My Lords, like many other speakers in today’s debate, I took inspiration from a couple of women I know of. The first was my great-grandmother, who got up before dawn to make sure that she was the first woman who voted in her mining village in Scotland. The second was called Elizabeth Downie. In 1948, I understand, she proposed the resolution to the NALGO conference to get rid of the married women’s work bar. Within her family, she was known as “Red Betty”. Some years later, when I started to go out with her daughter, who is now my wife, I am not sure what alarmed her more: the fact that her daughter had taken up with a woman or the fact that I was a Liberal Democrat.
The theme I want to explore this evening is hidden history. I was inspired in part by going to a lecture at the LSE library last week. It was about Sapphic suffragettes. It is possible that they were not all straight. It is a bit more difficult to assert that some of them were lesbians, but there is a fairly reasonable case to be made that they could have been, and there is a very good case to go back and take away some of the myths that have grown up around the suffragettes, particularly about the First World War being the reason legislative change came around. There is a case to be made that these women were so well organised and so strategic in what they did that it became apparent to people such as Lloyd George that they absolutely were responsible enough to vote.
But I want to talk about these hidden giants on whose shoulders we are standing. The noble Baroness, Lady Kennedy, was absolutely right that it did not all start in 1918: this was the culmination of something that had been going on for a long time. Noble Lords and noble Baronesses will have walked through Westminster Hall and seen that wonderful artwork “New Dawn”, which marks John Stuart Mill’s presentation of the first petition for women’s franchise. What your Lordships probably do not know is that he was heavily influenced by a wonderful woman called Harriet Taylor, whom he ultimately married. It was she who campaigned away against the prison that marriage was back in the Victorian era and against the harm that happened to women because they had to be economically dependent on men and were treated as no better than chattels.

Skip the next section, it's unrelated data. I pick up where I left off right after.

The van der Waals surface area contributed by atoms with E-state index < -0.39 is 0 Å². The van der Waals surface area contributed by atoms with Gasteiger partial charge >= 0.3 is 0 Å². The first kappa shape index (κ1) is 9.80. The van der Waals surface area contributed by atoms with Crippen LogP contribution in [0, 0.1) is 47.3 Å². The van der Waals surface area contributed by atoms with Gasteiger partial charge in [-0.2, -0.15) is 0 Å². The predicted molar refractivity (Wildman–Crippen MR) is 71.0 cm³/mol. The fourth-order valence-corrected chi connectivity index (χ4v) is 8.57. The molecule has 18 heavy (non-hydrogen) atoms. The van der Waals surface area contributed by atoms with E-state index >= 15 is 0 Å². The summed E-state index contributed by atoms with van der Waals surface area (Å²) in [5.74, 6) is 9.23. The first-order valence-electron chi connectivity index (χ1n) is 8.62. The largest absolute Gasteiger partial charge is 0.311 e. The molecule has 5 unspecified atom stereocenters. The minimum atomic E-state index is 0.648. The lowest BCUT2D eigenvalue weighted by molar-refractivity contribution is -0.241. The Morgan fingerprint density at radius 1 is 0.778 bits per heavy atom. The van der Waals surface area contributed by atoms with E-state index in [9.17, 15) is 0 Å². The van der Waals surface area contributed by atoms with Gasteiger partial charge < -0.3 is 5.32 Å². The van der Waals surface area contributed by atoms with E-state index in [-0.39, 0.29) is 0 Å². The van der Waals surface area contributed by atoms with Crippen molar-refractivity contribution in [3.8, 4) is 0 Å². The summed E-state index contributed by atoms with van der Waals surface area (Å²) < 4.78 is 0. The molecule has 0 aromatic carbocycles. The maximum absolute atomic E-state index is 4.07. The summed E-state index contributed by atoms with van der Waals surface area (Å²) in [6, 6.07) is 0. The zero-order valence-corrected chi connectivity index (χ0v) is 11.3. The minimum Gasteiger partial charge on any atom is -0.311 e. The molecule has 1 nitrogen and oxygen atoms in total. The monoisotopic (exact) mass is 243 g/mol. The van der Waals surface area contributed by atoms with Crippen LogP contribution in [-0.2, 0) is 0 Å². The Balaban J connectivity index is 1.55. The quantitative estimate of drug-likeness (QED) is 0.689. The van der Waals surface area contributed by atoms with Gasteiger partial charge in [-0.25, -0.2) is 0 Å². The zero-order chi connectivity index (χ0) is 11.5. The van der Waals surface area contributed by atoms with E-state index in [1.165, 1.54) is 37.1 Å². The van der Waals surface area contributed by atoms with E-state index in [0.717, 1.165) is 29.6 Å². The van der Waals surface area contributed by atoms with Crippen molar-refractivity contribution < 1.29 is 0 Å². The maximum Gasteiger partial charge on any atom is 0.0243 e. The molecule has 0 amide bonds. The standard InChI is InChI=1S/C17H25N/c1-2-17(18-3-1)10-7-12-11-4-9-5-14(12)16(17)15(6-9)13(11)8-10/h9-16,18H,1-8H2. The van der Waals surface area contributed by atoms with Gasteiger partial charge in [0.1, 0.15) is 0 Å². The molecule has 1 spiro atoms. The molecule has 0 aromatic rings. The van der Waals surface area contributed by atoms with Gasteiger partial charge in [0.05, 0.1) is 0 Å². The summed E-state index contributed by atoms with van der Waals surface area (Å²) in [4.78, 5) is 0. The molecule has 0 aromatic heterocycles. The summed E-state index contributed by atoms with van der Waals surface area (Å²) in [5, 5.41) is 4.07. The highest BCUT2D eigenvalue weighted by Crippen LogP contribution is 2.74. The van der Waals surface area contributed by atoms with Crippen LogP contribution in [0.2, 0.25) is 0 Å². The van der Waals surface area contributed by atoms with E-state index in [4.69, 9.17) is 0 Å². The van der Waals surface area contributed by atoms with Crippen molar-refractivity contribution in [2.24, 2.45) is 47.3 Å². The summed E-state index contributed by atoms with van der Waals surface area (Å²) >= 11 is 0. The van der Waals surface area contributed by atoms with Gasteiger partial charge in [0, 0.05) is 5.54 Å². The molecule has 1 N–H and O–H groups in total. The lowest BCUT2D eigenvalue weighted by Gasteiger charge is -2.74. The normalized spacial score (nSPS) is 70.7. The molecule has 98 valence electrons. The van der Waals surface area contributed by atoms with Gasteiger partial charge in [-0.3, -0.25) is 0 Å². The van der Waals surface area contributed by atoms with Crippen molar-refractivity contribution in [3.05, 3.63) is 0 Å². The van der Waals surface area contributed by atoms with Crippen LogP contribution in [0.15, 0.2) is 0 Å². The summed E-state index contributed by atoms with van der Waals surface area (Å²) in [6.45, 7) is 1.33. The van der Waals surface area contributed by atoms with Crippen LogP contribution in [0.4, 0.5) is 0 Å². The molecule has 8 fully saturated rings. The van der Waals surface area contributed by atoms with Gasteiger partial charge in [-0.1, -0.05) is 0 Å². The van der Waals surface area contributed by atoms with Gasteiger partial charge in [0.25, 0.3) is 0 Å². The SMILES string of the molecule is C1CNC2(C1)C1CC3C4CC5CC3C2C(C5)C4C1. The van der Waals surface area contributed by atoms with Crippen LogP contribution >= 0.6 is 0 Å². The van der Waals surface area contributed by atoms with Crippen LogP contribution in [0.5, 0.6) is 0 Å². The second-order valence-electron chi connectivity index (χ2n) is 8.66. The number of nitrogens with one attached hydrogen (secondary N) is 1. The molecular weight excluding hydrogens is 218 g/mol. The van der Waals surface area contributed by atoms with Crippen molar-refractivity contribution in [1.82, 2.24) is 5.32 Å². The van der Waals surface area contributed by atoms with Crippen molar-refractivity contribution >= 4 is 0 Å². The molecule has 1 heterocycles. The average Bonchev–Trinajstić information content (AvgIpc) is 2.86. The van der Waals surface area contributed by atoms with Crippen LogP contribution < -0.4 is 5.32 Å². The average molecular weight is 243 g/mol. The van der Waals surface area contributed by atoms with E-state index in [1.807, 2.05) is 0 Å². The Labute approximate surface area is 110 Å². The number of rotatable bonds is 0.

Another person I doubt very many of your Lordships will have heard about, but who ought to be an inspiration, is Viscountess Rhondda, an amazing woman from south Wales. She inherited her father’s business and, during her lifetime, was a director of more than 33 companies. Extraordinarily, she and her father survived the sinking of the “Lusitania”. After inheriting his business, she went on to set up Time and Tide, the famous progressive women’s magazine. She campaigned tirelessly for women to inherit their titles and sit in this Chamber. She tried to argue this on the 1918 legislation, which talks about women not being barred from any public office, but she did not succeed. We heard the quote from Earl Ferrers earlier, about the admission of women in the 1950s. My other favourite quote from that same debate—the clincher that the men put forward to keep women out—was that to admit women would play havoc with the plumbing. In light of restoration and renewal, maybe they were right. Sadly, Lady Rhondda died moments before that legislation came in. But she was a brilliant woman and, what is more, a lesbian. There are all these people who have parts of their lives and inspirations to what they do that have been hidden for a very long time. We quite often miss the diversity of women’s experiences, inside and outside Parliament, in this fight.